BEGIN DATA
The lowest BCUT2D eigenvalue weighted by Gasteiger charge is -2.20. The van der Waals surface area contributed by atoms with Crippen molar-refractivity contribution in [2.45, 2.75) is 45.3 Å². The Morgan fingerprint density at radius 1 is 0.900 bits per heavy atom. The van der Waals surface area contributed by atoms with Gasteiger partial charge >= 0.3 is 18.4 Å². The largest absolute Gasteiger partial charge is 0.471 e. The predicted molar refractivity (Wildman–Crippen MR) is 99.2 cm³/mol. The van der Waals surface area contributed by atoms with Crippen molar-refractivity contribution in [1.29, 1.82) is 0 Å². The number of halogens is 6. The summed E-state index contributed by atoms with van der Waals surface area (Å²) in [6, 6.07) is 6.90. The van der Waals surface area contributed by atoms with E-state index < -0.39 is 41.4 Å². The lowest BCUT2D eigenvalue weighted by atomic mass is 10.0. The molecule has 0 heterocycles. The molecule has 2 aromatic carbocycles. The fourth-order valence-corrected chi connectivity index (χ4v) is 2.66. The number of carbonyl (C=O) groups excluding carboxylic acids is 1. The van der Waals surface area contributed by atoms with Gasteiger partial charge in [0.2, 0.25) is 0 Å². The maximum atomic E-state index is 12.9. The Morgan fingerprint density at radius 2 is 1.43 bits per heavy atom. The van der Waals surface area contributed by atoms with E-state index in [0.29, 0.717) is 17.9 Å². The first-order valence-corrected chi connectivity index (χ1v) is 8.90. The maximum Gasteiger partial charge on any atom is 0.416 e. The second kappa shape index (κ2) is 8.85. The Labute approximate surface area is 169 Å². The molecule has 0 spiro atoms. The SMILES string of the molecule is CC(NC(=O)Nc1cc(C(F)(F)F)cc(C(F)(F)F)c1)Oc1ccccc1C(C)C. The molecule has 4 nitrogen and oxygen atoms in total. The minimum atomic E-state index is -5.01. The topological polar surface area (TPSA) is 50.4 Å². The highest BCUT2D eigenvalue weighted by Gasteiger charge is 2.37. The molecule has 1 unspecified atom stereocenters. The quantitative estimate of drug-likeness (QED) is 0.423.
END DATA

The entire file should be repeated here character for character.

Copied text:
The lowest BCUT2D eigenvalue weighted by Gasteiger charge is -2.20. The van der Waals surface area contributed by atoms with Crippen molar-refractivity contribution in [2.45, 2.75) is 45.3 Å². The Morgan fingerprint density at radius 1 is 0.900 bits per heavy atom. The van der Waals surface area contributed by atoms with Gasteiger partial charge >= 0.3 is 18.4 Å². The largest absolute Gasteiger partial charge is 0.471 e. The predicted molar refractivity (Wildman–Crippen MR) is 99.2 cm³/mol. The van der Waals surface area contributed by atoms with Crippen molar-refractivity contribution in [1.29, 1.82) is 0 Å². The number of halogens is 6. The summed E-state index contributed by atoms with van der Waals surface area (Å²) in [6, 6.07) is 6.90. The van der Waals surface area contributed by atoms with E-state index < -0.39 is 41.4 Å². The lowest BCUT2D eigenvalue weighted by atomic mass is 10.0. The molecule has 0 heterocycles. The molecule has 2 aromatic carbocycles. The fourth-order valence-corrected chi connectivity index (χ4v) is 2.66. The number of carbonyl (C=O) groups excluding carboxylic acids is 1. The van der Waals surface area contributed by atoms with Gasteiger partial charge in [0.2, 0.25) is 0 Å². The maximum atomic E-state index is 12.9. The Morgan fingerprint density at radius 2 is 1.43 bits per heavy atom. The van der Waals surface area contributed by atoms with E-state index in [0.29, 0.717) is 17.9 Å². The first-order valence-corrected chi connectivity index (χ1v) is 8.90. The maximum Gasteiger partial charge on any atom is 0.416 e. The second kappa shape index (κ2) is 8.85. The Labute approximate surface area is 169 Å². The molecule has 0 spiro atoms. The SMILES string of the molecule is CC(NC(=O)Nc1cc(C(F)(F)F)cc(C(F)(F)F)c1)Oc1ccccc1C(C)C. The molecule has 4 nitrogen and oxygen atoms in total. The minimum atomic E-state index is -5.01. The topological polar surface area (TPSA) is 50.4 Å². The highest BCUT2D eigenvalue weighted by Gasteiger charge is 2.37. The molecule has 1 unspecified atom stereocenters. The quantitative estimate of drug-likeness (QED) is 0.423.